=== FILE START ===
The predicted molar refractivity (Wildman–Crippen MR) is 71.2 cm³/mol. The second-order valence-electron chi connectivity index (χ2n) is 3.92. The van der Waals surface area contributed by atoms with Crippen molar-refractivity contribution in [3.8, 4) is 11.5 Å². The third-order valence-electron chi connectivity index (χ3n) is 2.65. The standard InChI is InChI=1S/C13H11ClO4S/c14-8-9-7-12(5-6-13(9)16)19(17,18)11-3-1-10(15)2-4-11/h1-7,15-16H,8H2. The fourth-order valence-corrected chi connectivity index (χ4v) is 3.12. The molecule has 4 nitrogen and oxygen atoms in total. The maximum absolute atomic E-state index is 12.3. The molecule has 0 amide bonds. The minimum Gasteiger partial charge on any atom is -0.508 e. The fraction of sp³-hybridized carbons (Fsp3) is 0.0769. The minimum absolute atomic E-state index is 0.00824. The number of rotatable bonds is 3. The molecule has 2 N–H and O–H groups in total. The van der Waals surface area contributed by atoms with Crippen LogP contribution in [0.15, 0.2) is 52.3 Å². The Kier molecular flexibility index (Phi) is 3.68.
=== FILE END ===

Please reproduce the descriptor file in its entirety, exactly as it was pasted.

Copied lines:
The predicted molar refractivity (Wildman–Crippen MR) is 71.2 cm³/mol. The second-order valence-electron chi connectivity index (χ2n) is 3.92. The van der Waals surface area contributed by atoms with Crippen molar-refractivity contribution in [3.8, 4) is 11.5 Å². The third-order valence-electron chi connectivity index (χ3n) is 2.65. The standard InChI is InChI=1S/C13H11ClO4S/c14-8-9-7-12(5-6-13(9)16)19(17,18)11-3-1-10(15)2-4-11/h1-7,15-16H,8H2. The fourth-order valence-corrected chi connectivity index (χ4v) is 3.12. The molecule has 4 nitrogen and oxygen atoms in total. The maximum absolute atomic E-state index is 12.3. The molecule has 0 amide bonds. The minimum Gasteiger partial charge on any atom is -0.508 e. The fraction of sp³-hybridized carbons (Fsp3) is 0.0769. The minimum absolute atomic E-state index is 0.00824. The number of rotatable bonds is 3. The molecule has 2 N–H and O–H groups in total. The van der Waals surface area contributed by atoms with Crippen LogP contribution in [0.15, 0.2) is 52.3 Å². The Kier molecular flexibility index (Phi) is 3.68.